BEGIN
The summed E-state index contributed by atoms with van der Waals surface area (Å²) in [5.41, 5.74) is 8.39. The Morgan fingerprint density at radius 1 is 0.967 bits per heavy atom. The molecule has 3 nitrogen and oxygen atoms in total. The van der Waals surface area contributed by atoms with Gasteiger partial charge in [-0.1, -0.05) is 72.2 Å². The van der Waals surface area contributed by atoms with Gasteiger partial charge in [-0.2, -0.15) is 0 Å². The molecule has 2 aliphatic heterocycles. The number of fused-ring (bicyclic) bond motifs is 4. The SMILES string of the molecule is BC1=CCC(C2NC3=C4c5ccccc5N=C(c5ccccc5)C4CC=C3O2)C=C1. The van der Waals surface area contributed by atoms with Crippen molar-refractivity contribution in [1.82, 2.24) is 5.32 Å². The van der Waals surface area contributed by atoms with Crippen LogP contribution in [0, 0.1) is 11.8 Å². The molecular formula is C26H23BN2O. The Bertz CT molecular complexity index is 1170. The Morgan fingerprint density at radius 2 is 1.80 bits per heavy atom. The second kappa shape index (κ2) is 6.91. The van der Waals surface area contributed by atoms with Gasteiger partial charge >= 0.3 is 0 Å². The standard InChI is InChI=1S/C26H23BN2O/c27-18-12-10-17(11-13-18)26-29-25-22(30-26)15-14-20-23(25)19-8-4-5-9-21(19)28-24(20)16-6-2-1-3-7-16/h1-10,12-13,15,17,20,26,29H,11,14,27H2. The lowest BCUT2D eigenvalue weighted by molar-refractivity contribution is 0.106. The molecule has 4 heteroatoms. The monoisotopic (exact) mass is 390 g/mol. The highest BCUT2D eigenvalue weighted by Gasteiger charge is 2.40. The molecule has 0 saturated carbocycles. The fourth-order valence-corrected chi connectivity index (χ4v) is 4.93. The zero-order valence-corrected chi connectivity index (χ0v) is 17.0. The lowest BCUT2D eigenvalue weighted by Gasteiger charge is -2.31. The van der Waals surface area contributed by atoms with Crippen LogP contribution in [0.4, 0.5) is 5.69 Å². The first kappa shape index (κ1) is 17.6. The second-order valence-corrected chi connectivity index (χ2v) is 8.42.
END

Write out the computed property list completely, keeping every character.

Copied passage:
The summed E-state index contributed by atoms with van der Waals surface area (Å²) in [5.41, 5.74) is 8.39. The Morgan fingerprint density at radius 1 is 0.967 bits per heavy atom. The molecule has 3 nitrogen and oxygen atoms in total. The van der Waals surface area contributed by atoms with Gasteiger partial charge in [-0.1, -0.05) is 72.2 Å². The van der Waals surface area contributed by atoms with Gasteiger partial charge in [-0.2, -0.15) is 0 Å². The molecule has 2 aliphatic heterocycles. The number of fused-ring (bicyclic) bond motifs is 4. The SMILES string of the molecule is BC1=CCC(C2NC3=C4c5ccccc5N=C(c5ccccc5)C4CC=C3O2)C=C1. The van der Waals surface area contributed by atoms with Crippen molar-refractivity contribution in [1.82, 2.24) is 5.32 Å². The van der Waals surface area contributed by atoms with Crippen LogP contribution in [0, 0.1) is 11.8 Å². The molecular formula is C26H23BN2O. The Bertz CT molecular complexity index is 1170. The Morgan fingerprint density at radius 2 is 1.80 bits per heavy atom. The second kappa shape index (κ2) is 6.91. The van der Waals surface area contributed by atoms with Gasteiger partial charge >= 0.3 is 0 Å². The standard InChI is InChI=1S/C26H23BN2O/c27-18-12-10-17(11-13-18)26-29-25-22(30-26)15-14-20-23(25)19-8-4-5-9-21(19)28-24(20)16-6-2-1-3-7-16/h1-10,12-13,15,17,20,26,29H,11,14,27H2. The lowest BCUT2D eigenvalue weighted by molar-refractivity contribution is 0.106. The molecule has 4 heteroatoms. The monoisotopic (exact) mass is 390 g/mol. The highest BCUT2D eigenvalue weighted by Gasteiger charge is 2.40. The molecule has 0 saturated carbocycles. The fourth-order valence-corrected chi connectivity index (χ4v) is 4.93. The zero-order valence-corrected chi connectivity index (χ0v) is 17.0. The lowest BCUT2D eigenvalue weighted by Gasteiger charge is -2.31. The van der Waals surface area contributed by atoms with Crippen LogP contribution in [0.4, 0.5) is 5.69 Å². The first kappa shape index (κ1) is 17.6. The second-order valence-corrected chi connectivity index (χ2v) is 8.42.